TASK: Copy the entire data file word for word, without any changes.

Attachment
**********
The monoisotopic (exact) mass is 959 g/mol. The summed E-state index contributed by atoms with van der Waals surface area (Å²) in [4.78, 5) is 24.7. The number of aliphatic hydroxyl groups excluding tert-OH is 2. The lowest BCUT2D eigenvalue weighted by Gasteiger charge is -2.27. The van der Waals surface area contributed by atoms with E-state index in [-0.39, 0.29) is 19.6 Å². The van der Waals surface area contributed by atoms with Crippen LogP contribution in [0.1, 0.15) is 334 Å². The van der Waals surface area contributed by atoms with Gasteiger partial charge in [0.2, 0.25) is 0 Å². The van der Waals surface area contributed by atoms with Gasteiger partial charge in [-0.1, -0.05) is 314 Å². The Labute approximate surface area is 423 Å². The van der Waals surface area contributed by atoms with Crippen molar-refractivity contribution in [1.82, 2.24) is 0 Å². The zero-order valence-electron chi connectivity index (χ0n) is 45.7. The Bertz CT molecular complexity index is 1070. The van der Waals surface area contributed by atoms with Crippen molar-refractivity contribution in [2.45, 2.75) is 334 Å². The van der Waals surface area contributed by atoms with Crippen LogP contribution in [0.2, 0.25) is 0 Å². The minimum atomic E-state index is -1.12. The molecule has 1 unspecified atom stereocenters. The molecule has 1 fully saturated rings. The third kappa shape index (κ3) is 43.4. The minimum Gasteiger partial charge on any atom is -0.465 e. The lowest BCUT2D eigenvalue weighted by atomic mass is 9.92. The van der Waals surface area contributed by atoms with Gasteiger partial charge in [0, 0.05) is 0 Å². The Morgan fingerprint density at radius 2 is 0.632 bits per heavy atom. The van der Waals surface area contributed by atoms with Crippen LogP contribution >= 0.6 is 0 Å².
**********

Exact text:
The monoisotopic (exact) mass is 959 g/mol. The summed E-state index contributed by atoms with van der Waals surface area (Å²) in [4.78, 5) is 24.7. The number of aliphatic hydroxyl groups excluding tert-OH is 2. The lowest BCUT2D eigenvalue weighted by Gasteiger charge is -2.27. The van der Waals surface area contributed by atoms with E-state index in [-0.39, 0.29) is 19.6 Å². The van der Waals surface area contributed by atoms with Crippen LogP contribution in [0.1, 0.15) is 334 Å². The van der Waals surface area contributed by atoms with Gasteiger partial charge in [0.2, 0.25) is 0 Å². The van der Waals surface area contributed by atoms with Gasteiger partial charge in [-0.1, -0.05) is 314 Å². The Labute approximate surface area is 423 Å². The van der Waals surface area contributed by atoms with Crippen molar-refractivity contribution in [1.82, 2.24) is 0 Å². The zero-order valence-electron chi connectivity index (χ0n) is 45.7. The Bertz CT molecular complexity index is 1070. The van der Waals surface area contributed by atoms with Crippen molar-refractivity contribution in [2.45, 2.75) is 334 Å². The van der Waals surface area contributed by atoms with Crippen LogP contribution in [0.2, 0.25) is 0 Å². The minimum atomic E-state index is -1.12. The molecule has 1 unspecified atom stereocenters. The molecule has 1 fully saturated rings. The third kappa shape index (κ3) is 43.4. The minimum Gasteiger partial charge on any atom is -0.465 e. The lowest BCUT2D eigenvalue weighted by atomic mass is 9.92. The van der Waals surface area contributed by atoms with Gasteiger partial charge in [0, 0.05) is 0 Å². The Morgan fingerprint density at radius 2 is 0.632 bits per heavy atom. The van der Waals surface area contributed by atoms with Crippen LogP contribution >= 0.6 is 0 Å².